Wednesday, October 28, 2015
By Dr. Joshua Chatraw
Last week we posted the first of a series of posts, inspired by Jonathan Edwards, on the subject of posture in engaging the culture. Edwards encouraged believers to allow the Gospel to set the course for living out their message. What might it look like if we allow the Gospel to set the course for our engagement? Rule # 1 was listening and taking other seriously. Today, we have reached the second and third rules of the Gospel.
Rule #2: Avoid falsely representing the other side.
This is sometimes called building a “straw man argument.” Straw men arguments are constructed when an opposing position is described in a way that misrepresents the other side. Straw men are built in order that they can be easily torn down to make another’s view look unreasonable. This can happen when opinions are assigned to someone that are simply inaccurate.
For example, sometimes those holding the inspiration and authority of Scripture will be described as holding to a mechanistic dictation model of inspiration, as if they believe that God put all the biblical authors in some kind of trance and controlled their hand or told them verbatim what to say. Almost no evangelical theologian would describe the inspiration of the Bible in this way. Instead, they believe that God inspired Scripture through human authors so that their personality and context are evident in their writings, while at the same time God guided them to write what was true. When misrepresentations like this happen, it often frustrates evangelicals. Unfortunately, sometimes the shoe fits on the other foot; Christians have sometimes been guilty of frustrating those we are trying to reach because we have built our own straw men arguments to show the superiority of our position.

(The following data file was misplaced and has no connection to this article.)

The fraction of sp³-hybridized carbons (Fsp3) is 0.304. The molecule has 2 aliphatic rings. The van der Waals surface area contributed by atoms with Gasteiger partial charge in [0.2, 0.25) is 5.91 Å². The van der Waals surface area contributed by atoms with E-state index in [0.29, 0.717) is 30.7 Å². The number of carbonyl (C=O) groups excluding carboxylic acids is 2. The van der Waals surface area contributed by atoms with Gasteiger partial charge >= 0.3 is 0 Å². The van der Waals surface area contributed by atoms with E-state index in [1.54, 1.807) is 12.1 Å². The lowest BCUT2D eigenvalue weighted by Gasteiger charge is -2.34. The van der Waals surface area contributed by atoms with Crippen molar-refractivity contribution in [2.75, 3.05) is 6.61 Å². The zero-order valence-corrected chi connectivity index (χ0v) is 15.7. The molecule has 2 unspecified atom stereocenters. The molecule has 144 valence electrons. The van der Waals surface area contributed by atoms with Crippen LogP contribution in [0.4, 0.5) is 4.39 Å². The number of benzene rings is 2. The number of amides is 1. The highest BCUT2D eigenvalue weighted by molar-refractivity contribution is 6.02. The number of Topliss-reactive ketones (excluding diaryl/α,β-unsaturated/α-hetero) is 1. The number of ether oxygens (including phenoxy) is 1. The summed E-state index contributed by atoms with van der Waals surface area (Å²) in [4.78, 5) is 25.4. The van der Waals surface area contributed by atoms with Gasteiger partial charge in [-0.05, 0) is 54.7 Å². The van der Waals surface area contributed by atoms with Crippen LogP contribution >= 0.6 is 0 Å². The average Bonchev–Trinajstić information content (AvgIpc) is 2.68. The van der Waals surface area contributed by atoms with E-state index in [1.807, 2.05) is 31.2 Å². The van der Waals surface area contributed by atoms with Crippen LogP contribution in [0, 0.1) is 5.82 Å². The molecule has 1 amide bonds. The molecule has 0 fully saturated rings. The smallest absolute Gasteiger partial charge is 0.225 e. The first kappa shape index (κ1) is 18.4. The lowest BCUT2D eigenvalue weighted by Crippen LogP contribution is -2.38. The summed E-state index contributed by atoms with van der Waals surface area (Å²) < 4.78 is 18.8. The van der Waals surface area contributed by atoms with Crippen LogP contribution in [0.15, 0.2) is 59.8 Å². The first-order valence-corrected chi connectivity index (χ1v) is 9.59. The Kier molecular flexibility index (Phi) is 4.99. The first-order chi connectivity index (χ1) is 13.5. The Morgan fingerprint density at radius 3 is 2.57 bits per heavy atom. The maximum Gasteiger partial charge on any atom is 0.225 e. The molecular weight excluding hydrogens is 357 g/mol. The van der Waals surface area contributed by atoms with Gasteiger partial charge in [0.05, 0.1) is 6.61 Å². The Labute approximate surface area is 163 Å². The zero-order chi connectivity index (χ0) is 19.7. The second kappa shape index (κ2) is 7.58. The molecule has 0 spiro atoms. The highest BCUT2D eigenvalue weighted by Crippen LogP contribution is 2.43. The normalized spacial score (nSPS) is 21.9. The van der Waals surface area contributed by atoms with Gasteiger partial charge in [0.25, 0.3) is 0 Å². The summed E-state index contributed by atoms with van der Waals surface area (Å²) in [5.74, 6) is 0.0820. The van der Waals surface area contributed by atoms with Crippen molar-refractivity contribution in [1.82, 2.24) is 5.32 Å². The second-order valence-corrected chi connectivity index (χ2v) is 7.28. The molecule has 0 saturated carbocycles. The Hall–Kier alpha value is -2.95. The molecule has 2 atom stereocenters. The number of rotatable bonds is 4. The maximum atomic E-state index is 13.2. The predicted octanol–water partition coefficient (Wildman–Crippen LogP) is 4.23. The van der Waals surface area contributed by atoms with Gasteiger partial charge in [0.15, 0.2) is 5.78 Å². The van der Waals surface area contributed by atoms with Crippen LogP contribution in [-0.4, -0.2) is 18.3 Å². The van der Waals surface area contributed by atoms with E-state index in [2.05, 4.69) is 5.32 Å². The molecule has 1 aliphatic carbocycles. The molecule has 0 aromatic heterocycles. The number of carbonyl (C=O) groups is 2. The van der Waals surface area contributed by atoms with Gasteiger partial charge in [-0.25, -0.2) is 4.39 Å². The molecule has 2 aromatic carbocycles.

The “golden rule” demands we tear down any straw men we have created; or better, never build a straw man to begin with. Also, the example concerning inspiration illustrates another form of a straw man argument. This is when the other sides’ weaker arguments are presented, rather than selecting the best of the opposing sides’ positions. While there is a place for demonstrating the problems with less informed arguments, we should be careful that we are not choosing to respond to only the weaker arguments. Building straw men can build fervor and perhaps a false confidence among those who already agree with us, but it normally engenders distrust and animosity with those we are trying to reach. The Proverbs again guide in our engagement: “A false witness will perish, but a careful listener will testify successfully” (Proverbs 21:28).
Rule #3: Resist judging motives.
I recently listened to a lecture where the presenter started by giving the reasons he believed the opposing position held the position they did. The list included such things as “they love novelty” and “they are committed to a theological system over biblical truth.” These things might have been true. Yet, the problem is that he was not in the position to know the motives of those who held to the opposing position.
Besides, what is accomplished by speculating on motives? It certainly can have the effect of demonizing the other position—what Christian wants to be said to have modified biblical truth in favor of trendiness or a system? But consider if someone began a discussion explaining to you that you believe what you believe because, “You can’t handle the truth!” I guess something like that makes for a dramatic movie scene, but it rarely opens the door for a gospel conversation. We are incredibly complex individuals; there are normally multiple motives for our decisions. As the proverb reminds us, “motives are weighed by the Lord” (Proverbs 16:2), not us. Rather than being quick to judge the motives of others, we must allow God to judge the heart, while we engage the issues, not the motives. After all, this is the way we would want to be treated.